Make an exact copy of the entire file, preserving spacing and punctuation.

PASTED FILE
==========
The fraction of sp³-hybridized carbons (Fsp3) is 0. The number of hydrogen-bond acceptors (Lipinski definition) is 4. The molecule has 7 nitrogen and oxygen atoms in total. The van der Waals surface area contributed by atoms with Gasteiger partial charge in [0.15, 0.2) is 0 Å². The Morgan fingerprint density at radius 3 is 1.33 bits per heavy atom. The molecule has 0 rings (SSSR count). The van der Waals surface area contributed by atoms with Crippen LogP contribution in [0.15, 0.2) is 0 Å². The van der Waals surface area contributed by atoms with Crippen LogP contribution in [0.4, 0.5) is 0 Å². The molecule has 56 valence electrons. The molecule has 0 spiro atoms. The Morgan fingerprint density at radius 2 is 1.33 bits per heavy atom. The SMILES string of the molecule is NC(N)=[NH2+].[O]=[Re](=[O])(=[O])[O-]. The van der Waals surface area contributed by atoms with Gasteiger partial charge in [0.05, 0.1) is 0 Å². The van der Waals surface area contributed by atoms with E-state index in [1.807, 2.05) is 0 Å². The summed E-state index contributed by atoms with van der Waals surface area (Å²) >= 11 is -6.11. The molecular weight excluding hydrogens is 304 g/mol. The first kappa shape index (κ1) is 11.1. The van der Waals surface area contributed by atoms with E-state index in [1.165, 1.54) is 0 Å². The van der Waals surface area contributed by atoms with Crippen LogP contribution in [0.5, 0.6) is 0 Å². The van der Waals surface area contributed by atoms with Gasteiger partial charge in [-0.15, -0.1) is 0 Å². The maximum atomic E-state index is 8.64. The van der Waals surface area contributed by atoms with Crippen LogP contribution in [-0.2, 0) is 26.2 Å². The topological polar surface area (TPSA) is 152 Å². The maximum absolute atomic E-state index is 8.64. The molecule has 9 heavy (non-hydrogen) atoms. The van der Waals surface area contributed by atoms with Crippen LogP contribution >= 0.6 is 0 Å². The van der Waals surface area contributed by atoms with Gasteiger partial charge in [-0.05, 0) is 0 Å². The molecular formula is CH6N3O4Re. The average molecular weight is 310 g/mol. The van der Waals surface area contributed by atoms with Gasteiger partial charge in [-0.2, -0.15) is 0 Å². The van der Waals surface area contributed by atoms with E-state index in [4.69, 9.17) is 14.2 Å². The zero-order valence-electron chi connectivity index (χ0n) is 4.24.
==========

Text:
The fraction of sp³-hybridized carbons (Fsp3) is 0. The number of hydrogen-bond acceptors (Lipinski definition) is 4. The molecule has 7 nitrogen and oxygen atoms in total. The van der Waals surface area contributed by atoms with Gasteiger partial charge in [0.15, 0.2) is 0 Å². The Morgan fingerprint density at radius 3 is 1.33 bits per heavy atom. The molecule has 0 rings (SSSR count). The van der Waals surface area contributed by atoms with Crippen LogP contribution in [0.15, 0.2) is 0 Å². The van der Waals surface area contributed by atoms with Crippen LogP contribution in [0.4, 0.5) is 0 Å². The molecule has 56 valence electrons. The molecule has 0 spiro atoms. The Morgan fingerprint density at radius 2 is 1.33 bits per heavy atom. The SMILES string of the molecule is NC(N)=[NH2+].[O]=[Re](=[O])(=[O])[O-]. The van der Waals surface area contributed by atoms with Gasteiger partial charge in [0.05, 0.1) is 0 Å². The van der Waals surface area contributed by atoms with E-state index in [1.807, 2.05) is 0 Å². The summed E-state index contributed by atoms with van der Waals surface area (Å²) >= 11 is -6.11. The molecular weight excluding hydrogens is 304 g/mol. The first kappa shape index (κ1) is 11.1. The van der Waals surface area contributed by atoms with E-state index in [1.165, 1.54) is 0 Å². The van der Waals surface area contributed by atoms with Crippen LogP contribution in [0.5, 0.6) is 0 Å². The van der Waals surface area contributed by atoms with Gasteiger partial charge in [-0.15, -0.1) is 0 Å². The maximum atomic E-state index is 8.64. The van der Waals surface area contributed by atoms with Crippen LogP contribution in [-0.2, 0) is 26.2 Å². The topological polar surface area (TPSA) is 152 Å². The maximum absolute atomic E-state index is 8.64. The molecule has 9 heavy (non-hydrogen) atoms. The van der Waals surface area contributed by atoms with Crippen LogP contribution >= 0.6 is 0 Å². The van der Waals surface area contributed by atoms with Gasteiger partial charge in [-0.05, 0) is 0 Å². The molecular formula is CH6N3O4Re. The average molecular weight is 310 g/mol. The van der Waals surface area contributed by atoms with Gasteiger partial charge in [-0.2, -0.15) is 0 Å². The van der Waals surface area contributed by atoms with E-state index in [4.69, 9.17) is 14.2 Å². The zero-order valence-electron chi connectivity index (χ0n) is 4.24.